America’s national parks are breathing spaces in a world in which such spaces are steadily disappearing, which is why more than 300 million people visit the parks each year. Now Terry Tempest Williams, the author of the environmental classic Refuge and the beloved memoir When Women Were Birds, returns with The Hour of Land, a literary celebration of our national parks, an exploration of what they mean to us and what we mean to them. From the Grand Tetons in Wyoming to Acadia in Maine to Big Bend in Texas and more, Williams creates a series of lyrical portraits that illuminate the unique grandeur of each place while delving into what it means to shape a landscape with its own evolutionary history into something of our own making. Part memoir, part natural history, and part social critique, The Hour of Land is a meditation and a manifesto on why wild lands matter to the soul of America.
“A collection of essays that’s a personal journey as much as a meditation on the purpose and relevance of national parks in the 21st century . . . Williams’s language has its own visceral beauty . . . The Hour of Land is one of the best nature books I’ve read in years, filled with seductive prose.”—Andrea Wulf, The New York Times Book Review
"If you have never set foot in a national park, love the wilderness, like history, or enjoy great storytelling, The Hour of Land is calling you."—The Philadelphia Inquirer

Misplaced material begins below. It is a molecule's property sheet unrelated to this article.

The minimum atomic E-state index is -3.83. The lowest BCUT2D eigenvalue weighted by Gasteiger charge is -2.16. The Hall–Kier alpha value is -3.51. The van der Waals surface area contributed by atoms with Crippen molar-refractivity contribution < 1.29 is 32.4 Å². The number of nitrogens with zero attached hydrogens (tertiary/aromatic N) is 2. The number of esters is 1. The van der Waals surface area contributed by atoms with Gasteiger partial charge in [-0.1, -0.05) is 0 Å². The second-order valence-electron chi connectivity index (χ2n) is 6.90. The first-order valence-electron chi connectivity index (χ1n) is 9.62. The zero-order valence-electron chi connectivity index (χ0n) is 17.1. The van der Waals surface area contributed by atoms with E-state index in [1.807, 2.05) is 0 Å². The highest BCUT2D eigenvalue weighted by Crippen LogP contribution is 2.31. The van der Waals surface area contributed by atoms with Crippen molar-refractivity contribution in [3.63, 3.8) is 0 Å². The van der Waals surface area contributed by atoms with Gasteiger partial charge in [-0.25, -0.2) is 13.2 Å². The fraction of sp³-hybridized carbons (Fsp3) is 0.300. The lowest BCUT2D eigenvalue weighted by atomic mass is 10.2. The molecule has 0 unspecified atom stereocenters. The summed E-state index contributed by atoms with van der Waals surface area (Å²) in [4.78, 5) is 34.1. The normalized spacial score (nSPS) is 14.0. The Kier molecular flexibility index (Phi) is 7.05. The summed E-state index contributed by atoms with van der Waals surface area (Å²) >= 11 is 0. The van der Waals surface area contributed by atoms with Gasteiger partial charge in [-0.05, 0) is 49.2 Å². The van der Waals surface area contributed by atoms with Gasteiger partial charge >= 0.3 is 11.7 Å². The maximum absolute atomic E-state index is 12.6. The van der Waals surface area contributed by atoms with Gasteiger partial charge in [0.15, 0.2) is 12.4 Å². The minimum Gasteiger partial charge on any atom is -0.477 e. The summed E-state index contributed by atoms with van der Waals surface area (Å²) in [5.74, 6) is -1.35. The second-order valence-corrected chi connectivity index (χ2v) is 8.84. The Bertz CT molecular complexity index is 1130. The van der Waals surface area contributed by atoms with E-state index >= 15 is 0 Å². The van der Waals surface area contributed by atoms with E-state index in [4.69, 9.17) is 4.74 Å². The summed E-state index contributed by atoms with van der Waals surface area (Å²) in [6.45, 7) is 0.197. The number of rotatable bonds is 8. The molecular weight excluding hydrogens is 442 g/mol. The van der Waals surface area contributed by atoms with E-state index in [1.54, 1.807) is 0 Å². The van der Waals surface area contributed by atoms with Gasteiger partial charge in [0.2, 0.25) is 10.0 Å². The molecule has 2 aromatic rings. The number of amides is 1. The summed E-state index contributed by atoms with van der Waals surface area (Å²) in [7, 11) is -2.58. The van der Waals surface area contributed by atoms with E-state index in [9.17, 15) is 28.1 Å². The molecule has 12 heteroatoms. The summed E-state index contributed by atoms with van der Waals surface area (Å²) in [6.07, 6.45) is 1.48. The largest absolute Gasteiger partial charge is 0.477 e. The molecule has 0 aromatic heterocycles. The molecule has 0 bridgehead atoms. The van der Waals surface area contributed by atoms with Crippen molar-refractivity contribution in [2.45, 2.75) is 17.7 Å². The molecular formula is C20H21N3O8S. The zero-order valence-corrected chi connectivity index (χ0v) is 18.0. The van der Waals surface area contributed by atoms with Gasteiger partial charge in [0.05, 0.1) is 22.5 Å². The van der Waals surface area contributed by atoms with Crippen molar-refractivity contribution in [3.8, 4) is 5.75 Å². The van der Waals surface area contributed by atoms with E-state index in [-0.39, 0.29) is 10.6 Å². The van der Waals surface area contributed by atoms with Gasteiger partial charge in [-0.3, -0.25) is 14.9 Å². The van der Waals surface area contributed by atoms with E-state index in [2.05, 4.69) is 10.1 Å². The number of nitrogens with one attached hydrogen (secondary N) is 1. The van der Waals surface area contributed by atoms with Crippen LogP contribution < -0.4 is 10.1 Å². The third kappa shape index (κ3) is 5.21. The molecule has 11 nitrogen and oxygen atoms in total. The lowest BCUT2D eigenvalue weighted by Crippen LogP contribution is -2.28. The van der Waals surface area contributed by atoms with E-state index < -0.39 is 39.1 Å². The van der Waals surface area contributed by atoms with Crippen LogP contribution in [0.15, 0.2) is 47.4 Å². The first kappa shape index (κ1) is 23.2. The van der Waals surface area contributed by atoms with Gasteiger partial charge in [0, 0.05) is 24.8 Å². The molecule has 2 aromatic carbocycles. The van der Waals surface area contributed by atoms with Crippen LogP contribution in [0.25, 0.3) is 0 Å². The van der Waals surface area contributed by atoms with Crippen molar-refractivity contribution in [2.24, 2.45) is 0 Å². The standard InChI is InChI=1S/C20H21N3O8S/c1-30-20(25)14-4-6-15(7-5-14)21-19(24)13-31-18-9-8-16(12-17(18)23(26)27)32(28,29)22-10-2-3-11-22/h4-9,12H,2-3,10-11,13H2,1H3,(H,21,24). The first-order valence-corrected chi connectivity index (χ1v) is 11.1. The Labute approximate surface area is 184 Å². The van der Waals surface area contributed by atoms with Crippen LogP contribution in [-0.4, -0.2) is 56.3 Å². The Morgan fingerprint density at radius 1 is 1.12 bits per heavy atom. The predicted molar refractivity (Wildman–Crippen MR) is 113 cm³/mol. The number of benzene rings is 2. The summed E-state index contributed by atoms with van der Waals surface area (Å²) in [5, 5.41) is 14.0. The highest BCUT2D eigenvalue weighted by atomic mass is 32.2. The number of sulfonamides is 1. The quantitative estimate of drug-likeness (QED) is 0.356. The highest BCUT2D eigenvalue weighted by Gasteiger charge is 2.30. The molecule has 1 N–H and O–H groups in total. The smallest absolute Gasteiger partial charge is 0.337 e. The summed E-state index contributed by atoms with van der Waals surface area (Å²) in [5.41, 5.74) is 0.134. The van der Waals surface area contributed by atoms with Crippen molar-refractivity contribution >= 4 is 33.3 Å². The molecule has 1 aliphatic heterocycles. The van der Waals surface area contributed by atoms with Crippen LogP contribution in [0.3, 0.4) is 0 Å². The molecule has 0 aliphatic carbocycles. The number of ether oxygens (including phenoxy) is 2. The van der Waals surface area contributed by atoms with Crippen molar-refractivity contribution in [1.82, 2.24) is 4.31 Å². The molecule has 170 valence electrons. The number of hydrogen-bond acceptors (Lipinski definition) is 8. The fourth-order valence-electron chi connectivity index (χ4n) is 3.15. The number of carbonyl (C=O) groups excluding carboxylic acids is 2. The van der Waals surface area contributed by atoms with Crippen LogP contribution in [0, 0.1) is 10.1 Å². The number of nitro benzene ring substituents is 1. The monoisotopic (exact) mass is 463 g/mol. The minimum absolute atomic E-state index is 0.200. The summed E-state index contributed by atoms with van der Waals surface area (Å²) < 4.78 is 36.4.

"Terry Tempest Williams is a force of nature in at least two ways. First, she pleads forcefully on behalf of the natural world, especially national parks, wilderness areas, and endangered species. And, second, she writes as she damn well pleases. . . . The author's trademark poetic prose dominates every page."—Dennis Drabelle, The Washington Post
"[A] necessary new book . . . Williams shows how national parks can be both symbols of and actual catalysts for the things that are best about America, offering a montage of grandeur that can not only make one tear up in gratitude and an embarrassing sort of patriotic pride but also demonstrate the real value of these 'wholesome' feelings to human emotional life, spurring one to engage differently with the world. . . . Williams' is only one voice in the polyphonic story of the American landscape. But it is an especially valuable one in addressing how land, even that which is nominally preserved in a state of Edenic purity, shifts with this country’s social history as much as it does through geology and time."—Jenny Hendrix, Slate
"Whether contemplating the spiritual life she finds 'inside the heart of the wild' or marveling at the peaks and monuments that comprise 'our best idea'—the National Parks system—Williams movingly urges us to remember that 'heaven is here.'"—O Magazine
Reviews from Goodreads
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